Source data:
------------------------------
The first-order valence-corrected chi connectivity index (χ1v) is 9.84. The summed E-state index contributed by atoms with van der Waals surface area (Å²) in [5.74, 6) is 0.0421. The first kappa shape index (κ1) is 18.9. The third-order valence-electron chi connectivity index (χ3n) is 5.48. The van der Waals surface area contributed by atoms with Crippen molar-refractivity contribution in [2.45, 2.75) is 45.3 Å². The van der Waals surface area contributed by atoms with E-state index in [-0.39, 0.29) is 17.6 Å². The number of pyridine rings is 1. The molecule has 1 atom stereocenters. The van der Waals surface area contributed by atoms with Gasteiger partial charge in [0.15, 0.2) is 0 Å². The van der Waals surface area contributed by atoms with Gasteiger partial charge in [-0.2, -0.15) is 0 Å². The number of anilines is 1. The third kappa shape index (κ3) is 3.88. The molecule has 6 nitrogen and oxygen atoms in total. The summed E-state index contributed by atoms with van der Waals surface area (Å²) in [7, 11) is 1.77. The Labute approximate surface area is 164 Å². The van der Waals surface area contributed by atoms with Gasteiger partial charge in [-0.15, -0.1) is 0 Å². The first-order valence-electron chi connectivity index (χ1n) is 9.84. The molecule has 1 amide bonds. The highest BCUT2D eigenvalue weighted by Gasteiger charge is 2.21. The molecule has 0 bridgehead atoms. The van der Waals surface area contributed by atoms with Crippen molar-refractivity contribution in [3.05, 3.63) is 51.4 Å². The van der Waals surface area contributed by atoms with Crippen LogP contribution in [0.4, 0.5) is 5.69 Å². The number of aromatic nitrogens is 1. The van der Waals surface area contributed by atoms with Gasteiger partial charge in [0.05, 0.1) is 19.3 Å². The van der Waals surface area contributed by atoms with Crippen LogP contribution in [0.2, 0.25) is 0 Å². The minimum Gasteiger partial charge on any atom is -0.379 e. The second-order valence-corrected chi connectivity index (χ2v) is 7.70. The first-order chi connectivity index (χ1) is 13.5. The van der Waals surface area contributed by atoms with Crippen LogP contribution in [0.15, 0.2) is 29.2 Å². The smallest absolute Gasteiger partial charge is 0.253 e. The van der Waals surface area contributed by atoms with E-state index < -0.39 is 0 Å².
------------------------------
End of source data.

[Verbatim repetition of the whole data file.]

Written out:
The first-order valence-corrected chi connectivity index (χ1v) is 9.84. The summed E-state index contributed by atoms with van der Waals surface area (Å²) in [5.74, 6) is 0.0421. The first kappa shape index (κ1) is 18.9. The third-order valence-electron chi connectivity index (χ3n) is 5.48. The van der Waals surface area contributed by atoms with Crippen molar-refractivity contribution in [2.45, 2.75) is 45.3 Å². The van der Waals surface area contributed by atoms with E-state index in [-0.39, 0.29) is 17.6 Å². The number of pyridine rings is 1. The molecule has 1 atom stereocenters. The van der Waals surface area contributed by atoms with Gasteiger partial charge in [0.15, 0.2) is 0 Å². The van der Waals surface area contributed by atoms with Gasteiger partial charge in [-0.2, -0.15) is 0 Å². The number of anilines is 1. The third kappa shape index (κ3) is 3.88. The molecule has 6 nitrogen and oxygen atoms in total. The summed E-state index contributed by atoms with van der Waals surface area (Å²) in [7, 11) is 1.77. The Labute approximate surface area is 164 Å². The van der Waals surface area contributed by atoms with Gasteiger partial charge in [-0.15, -0.1) is 0 Å². The first-order valence-electron chi connectivity index (χ1n) is 9.84. The molecule has 1 amide bonds. The highest BCUT2D eigenvalue weighted by Gasteiger charge is 2.21. The molecule has 0 bridgehead atoms. The van der Waals surface area contributed by atoms with Crippen molar-refractivity contribution in [3.05, 3.63) is 51.4 Å². The van der Waals surface area contributed by atoms with Crippen LogP contribution in [0.4, 0.5) is 5.69 Å². The number of aromatic nitrogens is 1. The van der Waals surface area contributed by atoms with Gasteiger partial charge in [0.05, 0.1) is 19.3 Å². The van der Waals surface area contributed by atoms with Crippen LogP contribution in [0.2, 0.25) is 0 Å². The minimum Gasteiger partial charge on any atom is -0.379 e. The second-order valence-corrected chi connectivity index (χ2v) is 7.70. The first-order chi connectivity index (χ1) is 13.5. The van der Waals surface area contributed by atoms with Crippen LogP contribution in [0.15, 0.2) is 29.2 Å². The smallest absolute Gasteiger partial charge is 0.253 e. The van der Waals surface area contributed by atoms with E-state index < -0.39 is 0 Å².